Close up of an angry-looking cat face.
This one's got secrets.

There is absolutely no satisfaction in seeing a one-dimensional character reveal themselves to be a double agent or dead the whole time or whatever. 

If your reader only knows a character as that one chatty suspect or the doorman with the catch phrase, then it’s like, okay, sure. Why wouldn’t they be a mole? Your audience doesn’t know them well enough to be shocked by the revelation.

But if you take the time to give your characters dreams and pet peeves and hobbies and families, then they can take your readers by surprise when their secrets are exposed.

Plus, the more depth you give a character, the easier it becomes to mislead your reader. If your protagonist’s sidekick is antsy for the whole novel, your audience won’t be alarmed to learn that they were the killer all along.

But if that same character is going through a difficult divorce, your readers will likely assume that the sidekick is merely distraught and distracted by their crumbling personal life.

Carefully Considered Plot 

When you’re writing a twist into your story, you’re essentially creating two plotlines: the one your reader reasonably expects and the real one. Both have to make sense.

That means the entire plot leading up to the big twist has to support both the reader’s assumption and the reality of your story.

If you’re a Dabbler, I highly recommend using the Plot Grid to track how the events of your novel back up both plot lines. (If you’re not a Dabbler, you can test it out with a free 14-day trial by clicking this link.)  

A Dabble Plot Grid for a mystery novel, showing columns for tracking the whereabouts of characters in each scene.
You can customize your columns to track any element of your story, scene by scene.

Foreshadowing and Subtle Clues

We’ve already talked a lot about laying some clues so your reader can look back and see that all the signs were there.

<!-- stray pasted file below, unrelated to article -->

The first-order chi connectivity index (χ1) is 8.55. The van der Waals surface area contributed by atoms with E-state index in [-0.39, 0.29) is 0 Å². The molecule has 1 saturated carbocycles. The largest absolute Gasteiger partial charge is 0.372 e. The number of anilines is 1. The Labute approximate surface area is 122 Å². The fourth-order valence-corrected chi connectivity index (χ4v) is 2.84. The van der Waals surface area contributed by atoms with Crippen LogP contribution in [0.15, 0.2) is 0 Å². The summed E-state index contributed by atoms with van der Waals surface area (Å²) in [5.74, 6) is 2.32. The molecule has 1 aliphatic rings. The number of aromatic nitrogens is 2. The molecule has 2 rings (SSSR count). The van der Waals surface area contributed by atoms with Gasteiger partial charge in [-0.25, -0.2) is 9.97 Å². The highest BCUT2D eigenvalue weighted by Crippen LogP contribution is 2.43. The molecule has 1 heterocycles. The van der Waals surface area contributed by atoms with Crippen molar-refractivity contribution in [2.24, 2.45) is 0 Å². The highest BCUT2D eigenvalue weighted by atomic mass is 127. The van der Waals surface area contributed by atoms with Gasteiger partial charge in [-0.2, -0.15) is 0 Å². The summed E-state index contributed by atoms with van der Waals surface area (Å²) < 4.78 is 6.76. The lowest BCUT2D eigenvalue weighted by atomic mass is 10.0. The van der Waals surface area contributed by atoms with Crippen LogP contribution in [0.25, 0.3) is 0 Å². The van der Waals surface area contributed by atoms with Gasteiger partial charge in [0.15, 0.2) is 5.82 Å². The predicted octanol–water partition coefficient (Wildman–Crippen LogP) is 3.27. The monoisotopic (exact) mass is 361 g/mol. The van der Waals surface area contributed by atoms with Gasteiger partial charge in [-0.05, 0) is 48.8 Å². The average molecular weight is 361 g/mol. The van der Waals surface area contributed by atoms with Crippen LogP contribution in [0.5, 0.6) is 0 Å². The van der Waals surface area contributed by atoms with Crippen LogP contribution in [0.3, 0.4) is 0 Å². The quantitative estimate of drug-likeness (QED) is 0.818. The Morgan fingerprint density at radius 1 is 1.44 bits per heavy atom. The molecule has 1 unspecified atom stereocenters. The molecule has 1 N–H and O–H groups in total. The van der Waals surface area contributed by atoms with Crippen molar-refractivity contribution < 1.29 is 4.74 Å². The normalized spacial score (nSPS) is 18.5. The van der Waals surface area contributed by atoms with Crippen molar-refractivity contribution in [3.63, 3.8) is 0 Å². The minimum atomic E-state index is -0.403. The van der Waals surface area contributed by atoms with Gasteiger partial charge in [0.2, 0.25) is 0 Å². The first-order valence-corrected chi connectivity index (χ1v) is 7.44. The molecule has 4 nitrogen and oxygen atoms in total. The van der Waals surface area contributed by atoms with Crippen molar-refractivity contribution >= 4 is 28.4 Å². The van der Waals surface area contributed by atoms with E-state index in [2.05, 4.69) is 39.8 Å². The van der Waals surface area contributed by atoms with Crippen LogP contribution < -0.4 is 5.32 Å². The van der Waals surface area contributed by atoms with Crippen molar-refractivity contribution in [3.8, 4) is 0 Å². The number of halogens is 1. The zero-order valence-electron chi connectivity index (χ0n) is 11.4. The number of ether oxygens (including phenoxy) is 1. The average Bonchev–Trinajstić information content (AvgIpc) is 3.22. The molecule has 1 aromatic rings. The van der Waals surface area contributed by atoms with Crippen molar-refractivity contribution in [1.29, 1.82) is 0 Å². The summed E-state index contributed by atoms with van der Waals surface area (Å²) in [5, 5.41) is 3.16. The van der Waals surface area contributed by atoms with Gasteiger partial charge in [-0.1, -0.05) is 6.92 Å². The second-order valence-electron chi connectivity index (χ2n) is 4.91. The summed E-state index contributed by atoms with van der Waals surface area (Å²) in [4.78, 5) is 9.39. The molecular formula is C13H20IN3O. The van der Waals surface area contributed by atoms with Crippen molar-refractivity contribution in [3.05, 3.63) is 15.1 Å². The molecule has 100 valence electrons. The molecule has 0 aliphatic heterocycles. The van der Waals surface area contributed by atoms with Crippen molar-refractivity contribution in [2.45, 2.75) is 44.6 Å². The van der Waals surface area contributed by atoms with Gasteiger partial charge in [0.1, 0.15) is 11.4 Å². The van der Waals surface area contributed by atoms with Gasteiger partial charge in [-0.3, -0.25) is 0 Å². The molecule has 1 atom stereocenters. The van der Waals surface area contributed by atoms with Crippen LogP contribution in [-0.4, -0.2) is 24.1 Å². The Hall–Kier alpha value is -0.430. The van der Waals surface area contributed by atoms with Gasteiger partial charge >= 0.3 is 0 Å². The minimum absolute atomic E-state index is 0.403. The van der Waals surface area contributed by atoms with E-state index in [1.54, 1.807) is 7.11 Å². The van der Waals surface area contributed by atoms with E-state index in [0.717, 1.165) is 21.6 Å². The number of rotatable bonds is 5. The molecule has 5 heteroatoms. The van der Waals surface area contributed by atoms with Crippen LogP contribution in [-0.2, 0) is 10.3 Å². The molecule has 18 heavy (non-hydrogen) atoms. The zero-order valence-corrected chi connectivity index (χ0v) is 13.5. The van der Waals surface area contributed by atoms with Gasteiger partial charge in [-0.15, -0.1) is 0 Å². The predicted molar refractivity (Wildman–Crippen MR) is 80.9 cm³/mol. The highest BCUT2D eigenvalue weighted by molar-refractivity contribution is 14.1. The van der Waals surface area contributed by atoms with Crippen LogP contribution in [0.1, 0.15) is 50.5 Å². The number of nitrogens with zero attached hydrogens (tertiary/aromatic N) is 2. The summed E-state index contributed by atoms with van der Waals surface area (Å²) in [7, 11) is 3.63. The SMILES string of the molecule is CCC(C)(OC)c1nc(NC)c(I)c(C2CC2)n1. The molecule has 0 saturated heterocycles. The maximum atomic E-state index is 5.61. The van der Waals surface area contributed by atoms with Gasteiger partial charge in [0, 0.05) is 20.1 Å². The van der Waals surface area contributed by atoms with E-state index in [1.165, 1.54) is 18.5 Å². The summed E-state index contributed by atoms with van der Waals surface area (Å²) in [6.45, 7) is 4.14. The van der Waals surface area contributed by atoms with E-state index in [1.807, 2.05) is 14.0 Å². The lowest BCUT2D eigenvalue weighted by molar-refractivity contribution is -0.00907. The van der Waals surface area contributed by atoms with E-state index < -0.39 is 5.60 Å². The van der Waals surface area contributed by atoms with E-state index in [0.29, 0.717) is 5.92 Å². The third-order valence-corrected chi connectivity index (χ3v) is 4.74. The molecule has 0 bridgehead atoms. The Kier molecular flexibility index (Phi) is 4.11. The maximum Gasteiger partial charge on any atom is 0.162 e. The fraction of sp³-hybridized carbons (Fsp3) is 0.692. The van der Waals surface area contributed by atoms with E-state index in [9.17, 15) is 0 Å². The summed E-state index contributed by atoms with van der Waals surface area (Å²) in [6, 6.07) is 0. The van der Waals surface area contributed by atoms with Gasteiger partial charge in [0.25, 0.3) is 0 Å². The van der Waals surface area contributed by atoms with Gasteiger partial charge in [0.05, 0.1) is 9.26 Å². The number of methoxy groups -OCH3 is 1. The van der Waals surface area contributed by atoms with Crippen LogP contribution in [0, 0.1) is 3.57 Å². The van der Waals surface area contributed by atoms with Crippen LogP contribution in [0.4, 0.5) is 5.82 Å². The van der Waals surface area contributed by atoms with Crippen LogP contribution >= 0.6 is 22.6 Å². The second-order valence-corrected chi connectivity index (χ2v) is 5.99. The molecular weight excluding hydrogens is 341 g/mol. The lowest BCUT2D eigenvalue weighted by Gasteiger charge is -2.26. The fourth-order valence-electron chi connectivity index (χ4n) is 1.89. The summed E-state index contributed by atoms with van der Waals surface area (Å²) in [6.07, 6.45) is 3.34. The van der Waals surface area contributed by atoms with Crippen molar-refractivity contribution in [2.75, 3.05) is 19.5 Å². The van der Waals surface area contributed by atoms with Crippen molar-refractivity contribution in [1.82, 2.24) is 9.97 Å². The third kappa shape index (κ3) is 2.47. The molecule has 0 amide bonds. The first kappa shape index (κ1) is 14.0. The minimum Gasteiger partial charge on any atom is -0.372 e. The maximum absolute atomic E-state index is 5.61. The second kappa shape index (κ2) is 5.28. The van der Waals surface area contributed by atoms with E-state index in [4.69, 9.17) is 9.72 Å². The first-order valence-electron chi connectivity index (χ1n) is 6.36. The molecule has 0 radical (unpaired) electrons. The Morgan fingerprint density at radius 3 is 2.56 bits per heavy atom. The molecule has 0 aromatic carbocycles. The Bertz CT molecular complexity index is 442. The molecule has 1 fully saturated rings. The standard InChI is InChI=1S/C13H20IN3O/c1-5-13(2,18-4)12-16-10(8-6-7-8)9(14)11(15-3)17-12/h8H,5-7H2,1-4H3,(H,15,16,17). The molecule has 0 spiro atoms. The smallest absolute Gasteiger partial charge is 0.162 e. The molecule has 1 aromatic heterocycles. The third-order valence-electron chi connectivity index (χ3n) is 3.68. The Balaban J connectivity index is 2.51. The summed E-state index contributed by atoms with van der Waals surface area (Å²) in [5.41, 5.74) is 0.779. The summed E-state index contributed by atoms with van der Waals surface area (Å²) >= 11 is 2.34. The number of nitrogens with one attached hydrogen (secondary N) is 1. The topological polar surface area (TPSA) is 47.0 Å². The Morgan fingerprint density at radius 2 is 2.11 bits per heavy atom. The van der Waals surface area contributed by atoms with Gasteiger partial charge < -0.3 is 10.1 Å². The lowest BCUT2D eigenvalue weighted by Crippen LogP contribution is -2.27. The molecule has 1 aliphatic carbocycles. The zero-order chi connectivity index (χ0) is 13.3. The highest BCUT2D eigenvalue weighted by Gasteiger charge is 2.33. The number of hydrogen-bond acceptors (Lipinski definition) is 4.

The tricky part is dropping these hints without making your grand reversal obvious. One great way to pull this off is by creating clues that have more than one feasible explanation. 

Remember that sidekick/perp who’s going through a divorce? Let’s say they show up to the crime scene looking haggard, restless, and guzzling coffee. This is the state in which one might arrive if they’d just accidentally killed a person seven hours before. 

But if the protagonist greets them like they’re an old, trusted friend and the narration reveals that the sidekick’s spouse asked for a divorce three weeks ago, the reader will likely make an assumption based on that information.

Foreshadowing works the same way. This device is already often used in subtle ways like an off-hand comment or a shift in the atmosphere.

Even at its most direct, like when the narrator says, “Little did she know, she wouldn’t live to see sunrise,” foreshadowing can simultaneously prophecy and misdirect. Maybe the character in question isn’t destined to be another victim. Maybe she’s the killer and another character will take their revenge before daybreak.

As you may have noticed, the elements we’ve discussed for setting up a solid foundation for plot twists all have one thing in common:

Encouraged Assumptions

When you’re writing a plot twist, your first and most important goal is to get your reader to make an assumption. This is the secret to surprising them without lying to them.

Every great plot twist works because the audience isn’t looking for it. They believe they have a clear picture of that particular aspect of the story, usually because their assumptions are so natural that they’re not even aware they’re making any.

This is where you, the mystery writer, have a particularly unique challenge. Your reader expects to be misled. That means you have to embed the shocking revelation in an aspect of the plot that they’d never even think to question.

Tall order, I know. Hopefully this next section will spark some brilliant plot twist ideas.

Types of Plot Twists

A view of a long, winding staircase from below.

Here are some of the most common strategies for taking readers by surprise:

Character Revelations